What I wish twin parents knew
“Whatever you do, please don’t dress us in matching outfits or buy us joint birthday presents…”
Here John Ellis, 32 , (pictured left, with his twin brother Stuart) makes an impassioned plea to new twin parents
I love being a twin – my twin brother Stuart is my best mate and I wouldn’t swap the experience of having such a close bond with a sibling for the world. We are the youngest two in a family of four boys. When my mam was pregnant with us, she had no idea that she was having two babies because I didn’t show up in any of the scans. I must have spent the entire time hiding behind Stuart’s massive head. So when I popped out, a couple of minutes after him – it must have been a shock. I like to think it was a good surprise though – I’m the special bonus one.
Even though we are very different characters, we grew up being very close and we still are. We live in different cities now but we still speak every day. I was his best man at his wedding and I am godfather to his little boy. It was brilliant always having someone to hang out with even though we did have massive fights sometimes. Having said that, there were also things that annoyed me about being a twin when we were growing up. Here are some of them:
• Always being referred to as ‘the twins”: “Here come the twins”, “What do the twins think?”, “What are the twins doing?” were phrases I got really sick of hearing as a child. We are two separate people – not a unit. We have completely different characters and personalities – Stuart is much more serious and has a short fuse, whereas I am much more laid back and have a long fuse. Why would people think we’d have the same opinions about anything anyway? Bizarrely, even though Stuart and I don’t look alike at all, people get us mixed up all the time. Whenever I’m home in Newcastle, people always come up to me and say: “Oh you’re one of the Ellis twins. Which one are you?”
• Being dressed the same: I can’t remember how old I was when I suddenly realised Stuart and I were always wearing the same outfits, but we were maybe about six or seven. But as soon as I did become aware of it, I hated it. As soon as we had the choice we stopped wearing matching clothes which was difficult because mam always bought us the same things. I don’t blame her though – it was probably cheaper to buy in bulk. Sometimes you see adult twins who still dress the same and live in the same house and that kind of thing freaks me out a bit.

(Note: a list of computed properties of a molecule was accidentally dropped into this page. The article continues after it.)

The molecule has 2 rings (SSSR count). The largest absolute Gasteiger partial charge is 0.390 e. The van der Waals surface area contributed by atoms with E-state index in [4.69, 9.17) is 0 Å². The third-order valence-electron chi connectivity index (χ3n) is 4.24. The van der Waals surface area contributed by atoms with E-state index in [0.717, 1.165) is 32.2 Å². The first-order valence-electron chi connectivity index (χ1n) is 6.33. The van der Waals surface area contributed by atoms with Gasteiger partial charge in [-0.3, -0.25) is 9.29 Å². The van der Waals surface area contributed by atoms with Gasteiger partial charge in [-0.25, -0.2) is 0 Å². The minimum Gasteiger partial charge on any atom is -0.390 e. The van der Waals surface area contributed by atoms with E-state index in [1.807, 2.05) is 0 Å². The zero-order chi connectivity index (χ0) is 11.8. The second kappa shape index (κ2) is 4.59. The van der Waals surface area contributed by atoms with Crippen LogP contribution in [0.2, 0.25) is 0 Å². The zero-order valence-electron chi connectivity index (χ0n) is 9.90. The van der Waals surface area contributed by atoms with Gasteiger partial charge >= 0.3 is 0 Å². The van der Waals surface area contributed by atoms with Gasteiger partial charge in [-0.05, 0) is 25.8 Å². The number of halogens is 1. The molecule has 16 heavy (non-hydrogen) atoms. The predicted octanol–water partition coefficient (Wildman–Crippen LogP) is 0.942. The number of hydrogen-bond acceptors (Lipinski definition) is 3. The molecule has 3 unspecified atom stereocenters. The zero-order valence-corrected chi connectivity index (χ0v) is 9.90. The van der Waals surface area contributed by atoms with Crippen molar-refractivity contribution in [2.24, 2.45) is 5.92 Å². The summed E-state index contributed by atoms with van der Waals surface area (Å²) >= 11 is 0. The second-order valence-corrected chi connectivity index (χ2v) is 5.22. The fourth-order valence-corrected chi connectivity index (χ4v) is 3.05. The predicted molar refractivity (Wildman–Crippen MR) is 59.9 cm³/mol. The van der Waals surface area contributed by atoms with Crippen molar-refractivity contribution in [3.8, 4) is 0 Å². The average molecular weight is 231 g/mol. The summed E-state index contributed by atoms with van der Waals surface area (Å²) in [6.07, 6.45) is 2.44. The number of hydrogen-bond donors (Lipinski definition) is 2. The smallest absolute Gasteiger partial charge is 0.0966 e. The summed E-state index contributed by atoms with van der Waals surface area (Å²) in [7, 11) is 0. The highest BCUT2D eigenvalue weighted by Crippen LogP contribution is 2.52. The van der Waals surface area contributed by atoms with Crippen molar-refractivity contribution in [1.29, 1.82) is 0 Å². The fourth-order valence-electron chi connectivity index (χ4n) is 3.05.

• Getting joint presents and cards: This one really used to annoy me when we were growing up. When people bought us presents at Christmas or birthdays, we’d race to be the first one to open them – to be the first to find out what it was because it was always the same thing. I sort of understand this now though as we would have fought over who had the better present anyway. But again we had totally different interests so buying us the same thing didn’t really work on any level. Then when we were teenagers, friends at school used to give us joint birthday cards which was fine but when you think about it, it’s a bit weird. We’d always say: “Shall we open it together then?”
• Being asked stupid questions: “Are you twins?”, “Do you like being twins?”, “What’s it like being a twin?” are questions I must have been asked thousands of times over the years. I don’t really mind but they are sort of meaningless questions. Being a twin is often good, sometimes annoying but how would I know any different? You might as well ask: “What’s it like being a brother or a sister?” I always say it’s good and I’m so used to rattling off the responses now – I don’t even think about it. The stupidest question I’ve ever been asked though is: “Can you read each other’s minds?” I used to get asked this all the time and it still comes up a surprising amount – I don’t even bother responding to that one.